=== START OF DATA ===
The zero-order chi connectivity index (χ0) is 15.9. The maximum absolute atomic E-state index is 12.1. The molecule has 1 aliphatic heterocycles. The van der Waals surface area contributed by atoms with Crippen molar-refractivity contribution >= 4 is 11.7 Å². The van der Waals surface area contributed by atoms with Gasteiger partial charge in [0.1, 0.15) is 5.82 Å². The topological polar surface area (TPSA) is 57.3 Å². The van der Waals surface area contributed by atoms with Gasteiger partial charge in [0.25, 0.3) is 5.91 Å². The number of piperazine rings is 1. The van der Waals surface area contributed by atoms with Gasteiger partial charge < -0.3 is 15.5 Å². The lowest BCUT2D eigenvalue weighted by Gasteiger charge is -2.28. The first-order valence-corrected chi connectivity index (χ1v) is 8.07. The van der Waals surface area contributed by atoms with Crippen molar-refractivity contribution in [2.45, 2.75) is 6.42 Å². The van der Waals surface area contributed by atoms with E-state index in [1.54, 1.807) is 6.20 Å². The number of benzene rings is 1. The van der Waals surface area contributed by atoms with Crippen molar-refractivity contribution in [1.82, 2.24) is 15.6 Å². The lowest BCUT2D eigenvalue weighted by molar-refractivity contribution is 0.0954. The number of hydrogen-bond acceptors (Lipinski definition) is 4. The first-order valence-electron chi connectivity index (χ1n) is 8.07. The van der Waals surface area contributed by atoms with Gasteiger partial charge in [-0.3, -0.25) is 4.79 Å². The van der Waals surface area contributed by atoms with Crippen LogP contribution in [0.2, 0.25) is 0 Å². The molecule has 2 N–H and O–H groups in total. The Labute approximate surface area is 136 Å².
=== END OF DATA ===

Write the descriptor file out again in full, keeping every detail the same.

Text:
The zero-order chi connectivity index (χ0) is 15.9. The maximum absolute atomic E-state index is 12.1. The molecule has 1 aliphatic heterocycles. The van der Waals surface area contributed by atoms with Crippen molar-refractivity contribution >= 4 is 11.7 Å². The van der Waals surface area contributed by atoms with Gasteiger partial charge in [0.1, 0.15) is 5.82 Å². The topological polar surface area (TPSA) is 57.3 Å². The van der Waals surface area contributed by atoms with Gasteiger partial charge in [0.25, 0.3) is 5.91 Å². The number of piperazine rings is 1. The van der Waals surface area contributed by atoms with Gasteiger partial charge < -0.3 is 15.5 Å². The lowest BCUT2D eigenvalue weighted by Gasteiger charge is -2.28. The first-order valence-corrected chi connectivity index (χ1v) is 8.07. The van der Waals surface area contributed by atoms with Crippen molar-refractivity contribution in [2.45, 2.75) is 6.42 Å². The van der Waals surface area contributed by atoms with E-state index in [1.54, 1.807) is 6.20 Å². The number of benzene rings is 1. The van der Waals surface area contributed by atoms with Crippen molar-refractivity contribution in [1.82, 2.24) is 15.6 Å². The lowest BCUT2D eigenvalue weighted by molar-refractivity contribution is 0.0954. The number of hydrogen-bond acceptors (Lipinski definition) is 4. The first-order valence-electron chi connectivity index (χ1n) is 8.07. The van der Waals surface area contributed by atoms with Gasteiger partial charge in [-0.3, -0.25) is 4.79 Å². The van der Waals surface area contributed by atoms with Crippen LogP contribution in [0.2, 0.25) is 0 Å². The molecule has 2 N–H and O–H groups in total. The Labute approximate surface area is 136 Å².